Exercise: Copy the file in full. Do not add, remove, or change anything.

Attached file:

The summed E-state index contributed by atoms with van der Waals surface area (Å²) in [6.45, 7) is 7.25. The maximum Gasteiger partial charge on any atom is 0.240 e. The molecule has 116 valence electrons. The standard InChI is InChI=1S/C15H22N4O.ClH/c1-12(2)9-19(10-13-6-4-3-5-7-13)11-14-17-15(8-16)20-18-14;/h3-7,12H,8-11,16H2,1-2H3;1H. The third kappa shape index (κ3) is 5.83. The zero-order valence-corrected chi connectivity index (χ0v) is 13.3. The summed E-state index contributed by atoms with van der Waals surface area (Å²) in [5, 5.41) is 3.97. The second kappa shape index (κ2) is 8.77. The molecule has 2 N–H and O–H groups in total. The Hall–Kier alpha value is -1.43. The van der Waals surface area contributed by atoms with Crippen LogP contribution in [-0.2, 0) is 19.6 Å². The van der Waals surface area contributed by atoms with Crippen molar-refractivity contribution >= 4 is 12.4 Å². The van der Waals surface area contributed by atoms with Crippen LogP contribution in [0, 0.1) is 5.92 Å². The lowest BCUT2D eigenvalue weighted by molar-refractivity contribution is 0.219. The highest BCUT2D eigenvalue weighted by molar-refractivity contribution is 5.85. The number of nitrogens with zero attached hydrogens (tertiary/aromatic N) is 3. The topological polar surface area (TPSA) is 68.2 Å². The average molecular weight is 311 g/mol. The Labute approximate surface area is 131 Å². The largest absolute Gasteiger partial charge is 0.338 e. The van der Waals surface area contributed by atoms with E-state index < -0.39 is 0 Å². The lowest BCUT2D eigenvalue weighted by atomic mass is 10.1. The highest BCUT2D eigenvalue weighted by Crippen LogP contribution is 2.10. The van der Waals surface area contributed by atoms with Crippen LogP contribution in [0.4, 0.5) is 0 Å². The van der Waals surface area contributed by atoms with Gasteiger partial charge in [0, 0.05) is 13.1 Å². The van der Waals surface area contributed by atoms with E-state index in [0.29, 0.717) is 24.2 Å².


The summed E-state index contributed by atoms with van der Waals surface area (Å²) in [6.45, 7) is 7.25. The maximum Gasteiger partial charge on any atom is 0.240 e. The molecule has 116 valence electrons. The standard InChI is InChI=1S/C15H22N4O.ClH/c1-12(2)9-19(10-13-6-4-3-5-7-13)11-14-17-15(8-16)20-18-14;/h3-7,12H,8-11,16H2,1-2H3;1H. The third kappa shape index (κ3) is 5.83. The zero-order valence-corrected chi connectivity index (χ0v) is 13.3. The summed E-state index contributed by atoms with van der Waals surface area (Å²) in [5, 5.41) is 3.97. The second kappa shape index (κ2) is 8.77. The molecule has 2 N–H and O–H groups in total. The Hall–Kier alpha value is -1.43. The van der Waals surface area contributed by atoms with Crippen LogP contribution in [-0.2, 0) is 19.6 Å². The van der Waals surface area contributed by atoms with Crippen molar-refractivity contribution >= 4 is 12.4 Å². The van der Waals surface area contributed by atoms with Crippen LogP contribution in [0, 0.1) is 5.92 Å². The lowest BCUT2D eigenvalue weighted by molar-refractivity contribution is 0.219. The highest BCUT2D eigenvalue weighted by molar-refractivity contribution is 5.85. The number of nitrogens with zero attached hydrogens (tertiary/aromatic N) is 3. The topological polar surface area (TPSA) is 68.2 Å². The average molecular weight is 311 g/mol. The Labute approximate surface area is 131 Å². The largest absolute Gasteiger partial charge is 0.338 e. The van der Waals surface area contributed by atoms with E-state index < -0.39 is 0 Å². The lowest BCUT2D eigenvalue weighted by atomic mass is 10.1. The highest BCUT2D eigenvalue weighted by Crippen LogP contribution is 2.10. The van der Waals surface area contributed by atoms with Crippen LogP contribution in [0.4, 0.5) is 0 Å². The van der Waals surface area contributed by atoms with Gasteiger partial charge in [0, 0.05) is 13.1 Å². The van der Waals surface area contributed by atoms with E-state index in [0.29, 0.717) is 24.2 Å².